Minecraft is likely a lot less focused on that because raw CPU performance is a lot less important to making the game run well. It doesn’t have to do pathfinding for a hundred bugs, move a thousand pieces of copper ore along their belts and all the other fiddly bits that Factorio is entirely built around. Performance issues for Minecraft are probably more typically related to just rendering the world: doing occlusion culling with deformable geometry, simplifying distant voxels, that sort of thing.

  3. plsgodontvisitheforums says:

    What’s the song though? I gotta know the song!!

  4. Shazbut says:

    I still don’t really understand what a computer is or does, so for me this is indistinguishable from magic

    • shde2e says:

      You are not alone.

      I mean, techinically i know it’s possible, and i have an idea how to do it. But you would have to be positively insane (or really enthousiastic) to actually do it.

    • gunny1993 says:

      Go look at the YouTube channel “computerphile” it will still seem like magic, but it’s a good channel.

  5. TheAngriestHobo says:

    Okay, so explain this to me, fellow nerdlings.

    Where is the input coming from? Is the video programmed into the in-game device itself, or is it being read from another location on this guy’s hard drive?

    • sunreef says:

      It’s stored inside in-game objects.

      He actually wrote a script to take a video on your hard drive and load it inside the game so that it can be played.

    • Xerophyte says:

      Not sure if you’ve played Factorio or bothered with the circuits if you did. The circuit logic used for this is basically a network of wires along which you can send signals, where a signal is an identifier and an integer value. For instance, a box of 1000 iron will output a signal of “ID: iron, value: 1000” (along with a bunch of 0s for all the stuff it doesn’t have). You can then use this to make your factory do smart-ish things, like only smelt more iron if the current supply is getting low. It’s quite optional and most players don’t bother.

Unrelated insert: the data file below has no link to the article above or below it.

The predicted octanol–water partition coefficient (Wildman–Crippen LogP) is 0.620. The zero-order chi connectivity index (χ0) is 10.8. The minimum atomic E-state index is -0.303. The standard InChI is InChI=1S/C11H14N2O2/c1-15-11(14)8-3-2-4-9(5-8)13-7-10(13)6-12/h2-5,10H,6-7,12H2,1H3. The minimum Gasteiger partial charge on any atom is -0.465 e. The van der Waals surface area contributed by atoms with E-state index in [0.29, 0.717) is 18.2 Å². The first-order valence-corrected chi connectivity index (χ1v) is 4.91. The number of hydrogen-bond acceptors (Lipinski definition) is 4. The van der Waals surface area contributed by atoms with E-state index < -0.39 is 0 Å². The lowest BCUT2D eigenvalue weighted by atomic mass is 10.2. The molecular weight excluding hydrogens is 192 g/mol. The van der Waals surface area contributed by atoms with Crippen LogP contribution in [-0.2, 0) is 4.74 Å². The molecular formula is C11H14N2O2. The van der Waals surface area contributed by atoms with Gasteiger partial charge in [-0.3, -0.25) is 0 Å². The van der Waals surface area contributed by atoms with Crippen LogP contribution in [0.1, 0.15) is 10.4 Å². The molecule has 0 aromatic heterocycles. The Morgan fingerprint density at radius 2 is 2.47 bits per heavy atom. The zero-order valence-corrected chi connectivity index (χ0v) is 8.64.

One component used for this is the “constant combinator” which you can plop down on the map to output an arbitrary constant signal, typically used for things like the 2 in “I want to make fnords until I have twice as many fnords as foos.” The author has a script that will take a video (using ffmpeg) and turn it into banks of constant combinators.

      The script is generating a dedicated memory bank of constant combinators for each 10 pixel column, containing all the colors those pixels will have. The author has then designed some wiring logic that will look up the current color for each pixel and frame in that bank. Repeat 1780 times and you have a video.

  6. Uberwolfe says:

    This blows my feeble little mind.

  7. Eikenberry says:

    I was trying very hard to not hopscotch over to another game in my steam library, but, well, this makes me want to sink another 40 hours into Factorio.

    • Nosada says:

      “another 40 hours into Factorio”

      I used to think this was an insane amount of time to dunk into a single game. Now I just thought: “Why would you stop at 40 hours? you’ve barely started on your mega-base-building-base at that time!”, and then I realized I still need to redesign those 3-way rail crossing to handle my faster 2-6-2 trains.

      Now I wanna play Factorio :-/